There are Tories at National and LA level who would, were they anywhere else, be currently serving a lengthy prison sentence for their role in mass murder if not manslaughter, with their vast wealth confiscated to “compensate” the victims.
    Not in Tory Britain…

    Liked by 2 people

    1. ‘It was was not the “rules” and technicalities of construction which mattered in the case of Grenfell.’

      Was it not the rules in England not requiring the prevention of the chimney effect. The lawyer was wrong?

      Like

      1. John & Bob
        One could argue that technically correct
        But as most of my adult life as a medium sized contractor
        I refrain from going into contractual and specification matters
        But will put in a simple lay man terms using 4 words only and i assure you governments and clients along with suppliers and contactors are well aware of the following 4 words
        ” Cat Away,Mice play “

        Liked by 1 person

      2. I realised what you were highlighting John, but you missed the point.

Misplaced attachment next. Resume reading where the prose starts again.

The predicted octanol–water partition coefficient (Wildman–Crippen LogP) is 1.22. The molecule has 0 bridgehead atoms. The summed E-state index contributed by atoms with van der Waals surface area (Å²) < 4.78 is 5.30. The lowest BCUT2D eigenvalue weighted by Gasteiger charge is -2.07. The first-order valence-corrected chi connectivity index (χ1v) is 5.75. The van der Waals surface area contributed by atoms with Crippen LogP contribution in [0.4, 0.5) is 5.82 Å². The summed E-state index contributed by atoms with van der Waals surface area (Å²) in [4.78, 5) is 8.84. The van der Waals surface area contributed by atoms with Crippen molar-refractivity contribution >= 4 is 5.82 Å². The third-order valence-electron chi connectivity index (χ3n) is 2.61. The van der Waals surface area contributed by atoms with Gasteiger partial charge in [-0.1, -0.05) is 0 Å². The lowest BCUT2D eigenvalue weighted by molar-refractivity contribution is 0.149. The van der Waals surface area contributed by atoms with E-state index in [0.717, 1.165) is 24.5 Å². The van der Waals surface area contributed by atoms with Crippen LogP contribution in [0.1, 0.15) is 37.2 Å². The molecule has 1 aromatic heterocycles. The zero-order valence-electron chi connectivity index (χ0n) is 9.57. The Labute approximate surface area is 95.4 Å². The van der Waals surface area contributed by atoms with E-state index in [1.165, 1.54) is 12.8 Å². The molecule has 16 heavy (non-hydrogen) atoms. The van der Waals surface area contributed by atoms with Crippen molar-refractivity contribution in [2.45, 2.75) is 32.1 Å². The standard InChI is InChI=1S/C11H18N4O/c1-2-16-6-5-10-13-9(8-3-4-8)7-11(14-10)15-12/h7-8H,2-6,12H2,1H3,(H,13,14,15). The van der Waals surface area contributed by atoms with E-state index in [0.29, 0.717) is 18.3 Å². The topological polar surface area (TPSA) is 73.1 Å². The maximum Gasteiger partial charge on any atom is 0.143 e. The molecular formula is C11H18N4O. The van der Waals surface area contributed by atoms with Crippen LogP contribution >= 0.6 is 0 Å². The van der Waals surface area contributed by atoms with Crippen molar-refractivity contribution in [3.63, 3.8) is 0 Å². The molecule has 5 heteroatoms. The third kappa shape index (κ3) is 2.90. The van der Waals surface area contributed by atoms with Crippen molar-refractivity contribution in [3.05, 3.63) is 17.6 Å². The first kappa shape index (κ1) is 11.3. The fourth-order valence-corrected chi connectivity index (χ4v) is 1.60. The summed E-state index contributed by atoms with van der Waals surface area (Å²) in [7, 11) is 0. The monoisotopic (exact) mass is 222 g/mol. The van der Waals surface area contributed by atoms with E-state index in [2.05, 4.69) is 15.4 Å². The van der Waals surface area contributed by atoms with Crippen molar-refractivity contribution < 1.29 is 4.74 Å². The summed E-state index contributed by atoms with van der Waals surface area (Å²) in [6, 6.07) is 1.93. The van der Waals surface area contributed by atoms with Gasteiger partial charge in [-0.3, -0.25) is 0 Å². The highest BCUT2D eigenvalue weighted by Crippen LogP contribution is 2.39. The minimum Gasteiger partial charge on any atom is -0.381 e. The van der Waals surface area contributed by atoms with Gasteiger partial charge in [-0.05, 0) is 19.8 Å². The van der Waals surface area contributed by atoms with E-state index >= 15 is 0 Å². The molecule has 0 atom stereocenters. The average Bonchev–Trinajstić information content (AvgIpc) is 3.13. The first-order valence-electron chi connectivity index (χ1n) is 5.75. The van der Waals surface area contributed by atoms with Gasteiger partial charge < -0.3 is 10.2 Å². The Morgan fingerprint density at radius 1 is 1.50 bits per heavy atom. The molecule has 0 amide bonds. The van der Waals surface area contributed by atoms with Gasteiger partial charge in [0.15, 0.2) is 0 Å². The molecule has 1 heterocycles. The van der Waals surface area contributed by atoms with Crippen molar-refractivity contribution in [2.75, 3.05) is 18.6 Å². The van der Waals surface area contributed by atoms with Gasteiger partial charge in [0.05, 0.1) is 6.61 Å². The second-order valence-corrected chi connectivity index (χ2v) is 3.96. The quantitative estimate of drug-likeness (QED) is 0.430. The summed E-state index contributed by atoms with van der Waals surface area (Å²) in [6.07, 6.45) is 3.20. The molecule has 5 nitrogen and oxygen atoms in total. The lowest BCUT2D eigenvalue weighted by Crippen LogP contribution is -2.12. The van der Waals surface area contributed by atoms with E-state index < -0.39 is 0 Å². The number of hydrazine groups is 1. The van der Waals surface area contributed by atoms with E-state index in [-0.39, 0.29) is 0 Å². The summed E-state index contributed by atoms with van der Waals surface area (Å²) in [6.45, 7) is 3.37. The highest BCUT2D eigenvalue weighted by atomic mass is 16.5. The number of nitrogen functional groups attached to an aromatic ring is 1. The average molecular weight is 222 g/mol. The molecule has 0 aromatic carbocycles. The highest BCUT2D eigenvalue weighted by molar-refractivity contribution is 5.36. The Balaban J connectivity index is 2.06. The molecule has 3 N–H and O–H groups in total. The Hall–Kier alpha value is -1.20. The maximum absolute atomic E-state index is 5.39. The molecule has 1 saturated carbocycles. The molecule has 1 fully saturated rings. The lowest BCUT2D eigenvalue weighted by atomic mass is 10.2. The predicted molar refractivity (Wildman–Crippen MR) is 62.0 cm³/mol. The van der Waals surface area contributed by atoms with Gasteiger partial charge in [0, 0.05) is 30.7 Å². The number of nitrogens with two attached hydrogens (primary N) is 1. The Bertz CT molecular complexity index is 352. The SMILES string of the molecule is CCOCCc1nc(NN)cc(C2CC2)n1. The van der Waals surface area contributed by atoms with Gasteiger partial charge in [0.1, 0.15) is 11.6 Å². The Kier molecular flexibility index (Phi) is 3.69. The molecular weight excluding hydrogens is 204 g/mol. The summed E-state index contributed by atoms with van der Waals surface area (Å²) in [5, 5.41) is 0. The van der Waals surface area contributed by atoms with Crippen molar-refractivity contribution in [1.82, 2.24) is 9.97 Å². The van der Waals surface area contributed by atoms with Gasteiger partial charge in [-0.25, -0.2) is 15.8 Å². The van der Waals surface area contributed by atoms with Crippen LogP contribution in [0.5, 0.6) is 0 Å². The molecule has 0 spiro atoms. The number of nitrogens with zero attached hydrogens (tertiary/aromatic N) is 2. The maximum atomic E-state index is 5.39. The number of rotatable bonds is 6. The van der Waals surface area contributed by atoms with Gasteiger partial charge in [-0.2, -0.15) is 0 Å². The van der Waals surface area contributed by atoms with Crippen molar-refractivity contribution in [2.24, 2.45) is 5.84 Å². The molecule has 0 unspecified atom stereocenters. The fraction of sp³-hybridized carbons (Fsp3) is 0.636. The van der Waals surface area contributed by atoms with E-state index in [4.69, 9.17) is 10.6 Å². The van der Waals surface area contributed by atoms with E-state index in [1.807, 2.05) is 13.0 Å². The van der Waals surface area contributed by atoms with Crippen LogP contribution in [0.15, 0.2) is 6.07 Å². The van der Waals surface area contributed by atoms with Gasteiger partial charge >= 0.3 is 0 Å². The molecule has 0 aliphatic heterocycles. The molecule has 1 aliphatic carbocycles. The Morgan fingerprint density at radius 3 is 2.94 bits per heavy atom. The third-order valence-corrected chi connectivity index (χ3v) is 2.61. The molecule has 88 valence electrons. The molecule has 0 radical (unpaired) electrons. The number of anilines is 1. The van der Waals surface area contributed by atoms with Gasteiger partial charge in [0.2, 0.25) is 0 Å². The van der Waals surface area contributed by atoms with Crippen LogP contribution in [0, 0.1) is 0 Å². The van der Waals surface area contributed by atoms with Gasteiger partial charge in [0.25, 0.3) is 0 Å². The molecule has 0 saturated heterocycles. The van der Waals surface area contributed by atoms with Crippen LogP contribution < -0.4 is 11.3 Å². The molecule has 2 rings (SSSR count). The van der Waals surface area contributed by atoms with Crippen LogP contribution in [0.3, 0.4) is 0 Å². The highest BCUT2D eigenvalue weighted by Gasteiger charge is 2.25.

More stringent requirements than Building Regs. may be imposed by the Fire Authorities to mitigate a perceived risk, they are not constrained by the Regs in Scotland or England.

        By strangling LFB and Building Inspectors, Kensington’s Tories were able to ride roughshod over the checks and balances they perceived as “Red-Tape” by dint of limits of time limits built into the planning process.
        By finally granting the cladding installer the right to self-certify their own work, the last checks were subverted, then all the risks came home to roost in a giant and horrendous inferno and loss of life.

        With having no guaranteed fire appliance access and an inoperative fire main, Grenfell should have been halted at the planning stage, irrespective of Building Regs. But this was the Tory Borough of Kensington, nod nod wink wink, and not one of them in a prison cell.

        Liked by 2 people

  3. It’s just sickening to the core how the UKEngGov. have actively covered up the risks to peoples’ lives in order to keep private profiteers in business and for as long as 40 years, how utterly criminal. So this means that several governements, Labour, Tory and the LibDems are all culpable. Horrendous. The people are collateral, private profit before lives, and the terrifying things is, the current regime in WM in London still operate on that ideology, even more so.